off to war, leaving her and the baby when their future had been so bright.  He chronicles
army life and its spirit of patriotism as well as its difficulties on an almost day-to-day basis  -- so much history  -- names and places too --I almost felt as though I was there.  He was a true patriot.
Irene eventually re-married ( about 4 years later ).  The man who sought her out was a
Civil War friend of Henry's, named James George Reeve, originally from England.  He came
to MI, won her heart and stayed in MI and he and Irene had six more children.
 Hattie was particularly close to her grandparents Elam Atwater Fenn ( born March 2, 1821
 in Plymouth, CT; died Dec. 19, 1898 ) and Mary J. ( Barker ) Fenn  ( born Aug 12    year  ?
in Bristol, CT: died May 5,  year  ?  )  in Allegan, MI.  The Fenns eventually moved to Allegan
( the county seat ) to be near their son who was a lawyer there.  Elam Fenn became the village
president of Allegan.
As far as the Fenns go:
  I have the lineage back to Elam Atwater Fenn's great grand-parents :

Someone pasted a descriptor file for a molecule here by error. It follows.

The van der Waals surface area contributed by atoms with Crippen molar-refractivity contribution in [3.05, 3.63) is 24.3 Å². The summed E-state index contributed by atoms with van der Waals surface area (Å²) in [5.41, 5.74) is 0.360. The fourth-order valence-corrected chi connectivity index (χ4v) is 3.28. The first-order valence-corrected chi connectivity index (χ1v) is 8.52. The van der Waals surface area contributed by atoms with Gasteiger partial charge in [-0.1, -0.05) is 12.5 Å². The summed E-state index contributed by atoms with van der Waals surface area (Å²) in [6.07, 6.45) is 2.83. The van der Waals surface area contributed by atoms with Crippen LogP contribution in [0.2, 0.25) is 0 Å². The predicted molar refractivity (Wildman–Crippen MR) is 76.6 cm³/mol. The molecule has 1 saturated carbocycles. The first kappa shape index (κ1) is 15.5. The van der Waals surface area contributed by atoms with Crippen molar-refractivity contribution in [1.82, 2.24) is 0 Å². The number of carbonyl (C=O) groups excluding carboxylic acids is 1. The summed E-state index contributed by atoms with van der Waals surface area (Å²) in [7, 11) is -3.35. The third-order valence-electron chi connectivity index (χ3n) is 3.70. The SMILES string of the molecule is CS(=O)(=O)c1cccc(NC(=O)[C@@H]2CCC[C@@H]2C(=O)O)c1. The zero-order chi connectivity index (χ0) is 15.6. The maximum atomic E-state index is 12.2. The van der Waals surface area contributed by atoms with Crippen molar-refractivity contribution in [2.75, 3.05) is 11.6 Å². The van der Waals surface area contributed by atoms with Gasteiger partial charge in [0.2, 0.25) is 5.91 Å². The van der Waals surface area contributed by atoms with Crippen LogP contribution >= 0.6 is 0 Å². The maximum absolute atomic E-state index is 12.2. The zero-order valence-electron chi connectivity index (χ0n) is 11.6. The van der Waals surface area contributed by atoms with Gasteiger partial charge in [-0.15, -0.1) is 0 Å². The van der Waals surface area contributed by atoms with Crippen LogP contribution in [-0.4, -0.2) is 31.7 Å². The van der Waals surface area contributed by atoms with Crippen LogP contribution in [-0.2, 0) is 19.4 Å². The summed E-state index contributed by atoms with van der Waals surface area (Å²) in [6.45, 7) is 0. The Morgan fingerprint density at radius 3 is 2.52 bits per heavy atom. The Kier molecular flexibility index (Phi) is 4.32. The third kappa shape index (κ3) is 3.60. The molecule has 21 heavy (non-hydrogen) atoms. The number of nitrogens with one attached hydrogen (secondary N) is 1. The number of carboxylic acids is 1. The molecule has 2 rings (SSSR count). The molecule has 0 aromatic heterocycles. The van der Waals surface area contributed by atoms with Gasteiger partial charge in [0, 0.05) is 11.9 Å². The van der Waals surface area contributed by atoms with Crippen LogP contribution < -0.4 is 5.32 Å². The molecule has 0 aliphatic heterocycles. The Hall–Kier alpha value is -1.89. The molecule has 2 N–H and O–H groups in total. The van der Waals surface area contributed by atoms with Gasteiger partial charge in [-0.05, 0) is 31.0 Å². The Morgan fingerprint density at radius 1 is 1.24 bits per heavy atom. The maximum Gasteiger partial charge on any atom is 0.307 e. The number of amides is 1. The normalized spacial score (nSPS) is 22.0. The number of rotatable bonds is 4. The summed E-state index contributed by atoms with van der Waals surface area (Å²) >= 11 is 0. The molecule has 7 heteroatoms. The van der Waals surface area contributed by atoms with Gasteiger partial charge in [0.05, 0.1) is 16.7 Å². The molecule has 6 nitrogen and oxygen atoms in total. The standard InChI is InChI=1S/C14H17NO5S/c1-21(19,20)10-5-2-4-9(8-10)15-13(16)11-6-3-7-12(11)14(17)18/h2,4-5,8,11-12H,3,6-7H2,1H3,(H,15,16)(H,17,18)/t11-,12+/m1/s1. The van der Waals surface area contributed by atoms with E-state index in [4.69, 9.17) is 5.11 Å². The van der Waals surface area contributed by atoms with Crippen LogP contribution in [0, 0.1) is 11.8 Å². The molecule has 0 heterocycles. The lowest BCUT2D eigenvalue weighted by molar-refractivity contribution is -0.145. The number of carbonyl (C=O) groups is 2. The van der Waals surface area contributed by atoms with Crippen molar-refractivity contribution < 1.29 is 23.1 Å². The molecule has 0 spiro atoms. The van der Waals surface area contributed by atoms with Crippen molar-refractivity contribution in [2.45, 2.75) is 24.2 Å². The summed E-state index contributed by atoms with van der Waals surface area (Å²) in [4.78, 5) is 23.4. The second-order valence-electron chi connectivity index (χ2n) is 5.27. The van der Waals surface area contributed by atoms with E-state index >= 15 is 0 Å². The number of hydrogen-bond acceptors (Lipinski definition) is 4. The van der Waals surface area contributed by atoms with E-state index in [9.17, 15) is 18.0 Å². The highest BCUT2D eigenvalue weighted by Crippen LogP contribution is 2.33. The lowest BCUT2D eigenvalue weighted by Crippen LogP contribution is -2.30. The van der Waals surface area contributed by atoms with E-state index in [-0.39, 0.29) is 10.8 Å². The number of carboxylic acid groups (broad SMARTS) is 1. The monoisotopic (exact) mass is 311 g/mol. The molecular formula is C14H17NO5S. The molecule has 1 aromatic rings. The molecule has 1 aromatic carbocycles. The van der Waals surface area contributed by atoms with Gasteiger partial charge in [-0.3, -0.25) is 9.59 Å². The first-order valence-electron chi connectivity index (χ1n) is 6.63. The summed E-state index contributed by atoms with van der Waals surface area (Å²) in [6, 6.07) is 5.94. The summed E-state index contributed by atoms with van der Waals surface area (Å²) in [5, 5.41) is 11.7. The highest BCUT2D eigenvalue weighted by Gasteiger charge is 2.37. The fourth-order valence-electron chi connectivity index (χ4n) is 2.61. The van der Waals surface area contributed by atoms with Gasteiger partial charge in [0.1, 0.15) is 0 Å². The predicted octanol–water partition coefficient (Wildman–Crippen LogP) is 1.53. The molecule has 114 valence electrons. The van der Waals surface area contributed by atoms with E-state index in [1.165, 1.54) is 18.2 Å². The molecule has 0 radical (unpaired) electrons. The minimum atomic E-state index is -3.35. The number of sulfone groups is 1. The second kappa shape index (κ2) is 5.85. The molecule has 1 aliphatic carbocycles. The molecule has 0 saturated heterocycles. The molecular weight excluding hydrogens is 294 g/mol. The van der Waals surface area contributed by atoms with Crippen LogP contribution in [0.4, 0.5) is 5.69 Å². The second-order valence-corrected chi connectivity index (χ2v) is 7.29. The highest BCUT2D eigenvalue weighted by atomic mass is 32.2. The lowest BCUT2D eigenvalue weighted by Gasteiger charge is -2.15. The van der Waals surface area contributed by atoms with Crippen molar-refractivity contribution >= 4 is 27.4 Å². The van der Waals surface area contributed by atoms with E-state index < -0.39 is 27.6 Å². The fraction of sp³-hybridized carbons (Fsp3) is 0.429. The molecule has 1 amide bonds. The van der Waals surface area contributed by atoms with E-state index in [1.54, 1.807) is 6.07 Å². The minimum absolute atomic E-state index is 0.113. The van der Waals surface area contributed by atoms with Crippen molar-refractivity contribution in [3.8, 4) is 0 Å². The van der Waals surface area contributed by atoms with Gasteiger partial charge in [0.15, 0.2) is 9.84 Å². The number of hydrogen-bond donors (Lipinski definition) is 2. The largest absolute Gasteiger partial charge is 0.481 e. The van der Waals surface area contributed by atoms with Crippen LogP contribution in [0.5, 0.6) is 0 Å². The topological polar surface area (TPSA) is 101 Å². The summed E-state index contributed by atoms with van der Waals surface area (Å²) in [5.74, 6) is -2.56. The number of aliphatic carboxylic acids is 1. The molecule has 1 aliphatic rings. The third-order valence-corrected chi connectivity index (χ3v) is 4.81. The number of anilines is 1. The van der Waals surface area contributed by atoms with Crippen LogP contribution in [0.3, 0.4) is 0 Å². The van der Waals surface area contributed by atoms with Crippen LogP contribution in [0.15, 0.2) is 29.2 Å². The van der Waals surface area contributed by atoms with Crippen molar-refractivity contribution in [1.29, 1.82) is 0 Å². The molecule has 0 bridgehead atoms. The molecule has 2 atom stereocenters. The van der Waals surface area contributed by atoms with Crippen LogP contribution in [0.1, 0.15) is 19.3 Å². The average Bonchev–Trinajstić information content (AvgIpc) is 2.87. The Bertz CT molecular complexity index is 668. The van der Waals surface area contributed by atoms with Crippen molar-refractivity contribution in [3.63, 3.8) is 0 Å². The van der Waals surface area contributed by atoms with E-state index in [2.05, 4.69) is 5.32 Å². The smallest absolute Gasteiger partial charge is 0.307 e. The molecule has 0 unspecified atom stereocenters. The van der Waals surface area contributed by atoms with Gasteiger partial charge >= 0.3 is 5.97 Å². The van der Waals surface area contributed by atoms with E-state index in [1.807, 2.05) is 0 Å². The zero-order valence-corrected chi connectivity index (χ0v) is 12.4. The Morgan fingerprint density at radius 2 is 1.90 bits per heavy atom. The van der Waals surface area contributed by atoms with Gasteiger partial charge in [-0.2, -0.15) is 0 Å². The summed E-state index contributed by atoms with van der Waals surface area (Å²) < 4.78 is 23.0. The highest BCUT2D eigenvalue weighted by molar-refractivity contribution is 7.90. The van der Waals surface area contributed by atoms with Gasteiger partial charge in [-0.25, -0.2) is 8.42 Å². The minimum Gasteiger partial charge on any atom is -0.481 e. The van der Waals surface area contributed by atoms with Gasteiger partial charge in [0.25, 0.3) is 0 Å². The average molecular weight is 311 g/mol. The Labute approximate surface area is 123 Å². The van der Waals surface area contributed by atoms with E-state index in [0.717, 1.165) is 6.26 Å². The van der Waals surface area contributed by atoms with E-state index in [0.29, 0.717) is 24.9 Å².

Thomas ( born 1707; died 1769 ) and Christian Fenn of Litchfield Co. CT.  
They had 9 children.
Elam Atwater Fenn's  grandparents were : Jason Geains Fenn ( born   -- date ?  He was
the 4th of 10 children  -- He was a Volunteer and Minute Man  in the Revolutionary War --
 I ( N. H. ) understand that there were only 30 Minute Men ) and Mary Potter Fenn of then Plymouthtown, CT .  Jason was a seargent inthe 8th Company, 1st Regiment and his discharge date was 11 - 25 - 1775 .   ( Aside : Dixie and I have papers verifying this as we are eligible for
membership in the D.A.R ( Daughters of the Ameroican Revelution ) but neither of us have chosen
 to join. )
Elam Atwater Fenn's parents were :  Elam ( born 6 - 26 - 1797 ; died 8 - 24- 1884 ) and
Lydia Atwater Fenn  ( born 6 - 17 - 1779; died  in 1873 ) both  of Plymouth, CT. They had
 10 children. 
 We always have been told that our first Fenn family members to come over from
England came on the Mayflower but not on its first sailing.  I have the listing of those who
came on the first sailing to Plymouth MA and, correct, they are not on that list. Haven't pursued
later listings for the Mayflower.  Shall leave that for others to do, if interested.
Well, enough of this for now.  I have much more ( with lots of strories ) as I reasearched
the history of Fennville when I was in college for a Michigan History class  assignment paper,
of choice. Can't put them down here but may share some of them with you, if you are interested.
For now,